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Queen's University selects the aggressive and opportunistic Sergei Shepelev, the left winger converted to centre whose five-year peak (1980-1984) was incredible, most renowned as the USSR star of Canada Cup '81 with a hat trick to blow open a tie game and put the Soviets up 4-1 on route to a 8-1 victory in what has been called Canada's most humiliating loss in hockey history. He had scored two goals and an assist to garner top star honours in an earlier victory over mighty rival Czechoslovakia and went on to finish second in tourney scoring, one shy of Mike Bossy's 7, and was on the all-star team. Three years later he played a role in defeating Canada again, in Canada Cup '84, though only in an early tourney victory over the eventual tourney champs, Shepelev assisting on the 1st, 2nd and 5th goals in the 6-3 win. For the three years inbetween the Canada Cups he was one of the greatest hockey players in the world. He was front and center, literally, in the Soviets' gold medal world championships in 1981, 1982, and 1983 and '84 Olympics gold, as he had been converted from his natural position of left wing to center in order to play on the national team.

Quote:
Shepelev stole all the headlines in the final game showdown of the 1981 Canada Cup. The world was watching Canada's 21 year old superstar Wayne Gretzky on a line with Guy Lafleur and Marcel Dionne, and the newly formed Russian top line of Vladimir Krutov, Igor Larionov and Sergei Makarov. But it was the anonymous Shepelev who was the game's hero, scoring three goals en route to Russia's humiliating 8-1 defeat of Team Canada.

It was Shepelev's second hat trick of the tournament. He also scored three times against Czechoslovakia, giving him a team best six tallies for the tourney. Only Canada's Mike Bossy had more.

The 26 year old Shepelev seemingly had come out of nowhere. As a younger player he was a winger with Avtomobilist Sverdlovsk who was criticized by the Russian hockey theorists who felt Shepelev was too aggressive and "too arrogant."

In 1980 he had joined Spartak Moscow where famed coach Boris Kulagin almost immediately turned him into a center. It was a seemingly odd move, given that Shepelev's lack of training as a center often troubled his defensive game and his passing, two must-have traits of centers in the Soviet system. Shepelev was a winger at heart, wanting to rush the puck and cheat offensively looking for quick breaks instead of playing high and springing the wingers.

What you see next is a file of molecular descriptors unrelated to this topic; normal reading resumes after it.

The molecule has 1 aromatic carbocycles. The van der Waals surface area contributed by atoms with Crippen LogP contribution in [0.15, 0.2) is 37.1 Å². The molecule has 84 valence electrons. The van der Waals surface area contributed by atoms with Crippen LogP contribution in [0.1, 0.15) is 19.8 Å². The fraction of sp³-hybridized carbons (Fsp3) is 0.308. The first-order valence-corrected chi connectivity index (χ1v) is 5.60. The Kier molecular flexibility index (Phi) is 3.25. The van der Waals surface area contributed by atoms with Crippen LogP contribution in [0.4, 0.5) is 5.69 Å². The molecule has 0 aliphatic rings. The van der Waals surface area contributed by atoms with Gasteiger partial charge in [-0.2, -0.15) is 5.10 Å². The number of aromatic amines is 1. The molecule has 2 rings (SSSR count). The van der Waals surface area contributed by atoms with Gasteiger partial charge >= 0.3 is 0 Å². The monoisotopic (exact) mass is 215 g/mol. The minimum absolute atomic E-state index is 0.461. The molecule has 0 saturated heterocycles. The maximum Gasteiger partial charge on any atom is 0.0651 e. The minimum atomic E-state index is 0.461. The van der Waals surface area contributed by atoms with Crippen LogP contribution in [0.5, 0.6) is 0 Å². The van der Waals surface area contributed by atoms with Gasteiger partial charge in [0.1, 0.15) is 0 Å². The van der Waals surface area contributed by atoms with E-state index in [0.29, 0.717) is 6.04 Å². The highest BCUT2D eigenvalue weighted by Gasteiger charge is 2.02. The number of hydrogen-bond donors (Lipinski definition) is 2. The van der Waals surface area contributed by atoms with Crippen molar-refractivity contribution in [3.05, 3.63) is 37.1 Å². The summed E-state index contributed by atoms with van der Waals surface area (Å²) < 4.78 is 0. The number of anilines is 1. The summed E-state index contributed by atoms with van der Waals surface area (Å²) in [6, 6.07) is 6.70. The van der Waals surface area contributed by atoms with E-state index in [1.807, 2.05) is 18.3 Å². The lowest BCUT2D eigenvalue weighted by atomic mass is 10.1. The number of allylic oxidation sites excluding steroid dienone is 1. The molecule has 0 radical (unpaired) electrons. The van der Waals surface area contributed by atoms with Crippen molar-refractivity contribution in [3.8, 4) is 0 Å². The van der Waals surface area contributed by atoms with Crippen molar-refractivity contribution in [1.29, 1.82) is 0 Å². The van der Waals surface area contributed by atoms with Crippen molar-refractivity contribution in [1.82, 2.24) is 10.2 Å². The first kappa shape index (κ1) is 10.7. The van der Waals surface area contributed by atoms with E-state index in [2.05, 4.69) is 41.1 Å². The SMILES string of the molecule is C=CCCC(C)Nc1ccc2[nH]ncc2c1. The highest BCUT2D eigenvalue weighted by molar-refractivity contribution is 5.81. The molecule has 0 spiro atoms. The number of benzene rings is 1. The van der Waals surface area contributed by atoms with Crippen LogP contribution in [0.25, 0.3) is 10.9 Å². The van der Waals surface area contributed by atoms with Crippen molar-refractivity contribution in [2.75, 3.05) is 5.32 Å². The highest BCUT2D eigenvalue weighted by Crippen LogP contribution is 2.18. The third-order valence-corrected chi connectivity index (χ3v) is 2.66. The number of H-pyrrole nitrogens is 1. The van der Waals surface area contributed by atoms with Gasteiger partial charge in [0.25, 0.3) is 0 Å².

Despite the unlikeliness of success, Kulagin captured lightning in a bottle. For a couple of years in the early 1980s Shepelev's line with Sergei Kapustin and Viktor Shalimov was as good as any line in the world. In the 1981 Canada Cup that line with unmatchable speed out-performed the KLM Line, the Gretzky-Lafleur-Dionne line and the Trottier-Bossy-Gillies line.

He was an important member of the Soviets 1981, 1982, and 1983 gold medal teams at the world championships.

Shepelev's last year with the national team was 1984, without Kapustin and Shalimov. He participated with the 1984 gold medal winning team at the Sarajevo Olympics. His last appearance with the national team came back at the Canada Cup.

All told Sergei Shepelev played in 46 games with the Soviet national team at the Olympics, Worlds and Canada Cup. He scored 22 goals and 38 points.
http://internationalhockeylegends.bl...-shepelev.html

Shepelev replaced an injured Larionov on the KLM line for Red Army's Super Series NHL tour in 1985-86, and in a 6-3 win over the Stanley Cup champion Oilers, Shepelev assisted on the first goal and color commentator Howie Meeker marvels at it: "What a great, great pass."
http://www.youtube.com/watch?v=-jeTu...eature=related


Last edited by VanIslander: 10-13-2010 at 08:22 AM.
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10-13-2010, 08:32 AM
  #150
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I'd just like to point out that Winnipeg has already met the playoff requirements.

1939 or earlier - Mud Bruneteau
1940-1965 - Dave Creighton
1966-1979 - Robert Picard
1980-1993 - Glen Murray
1994-2010 - Andrew Brunette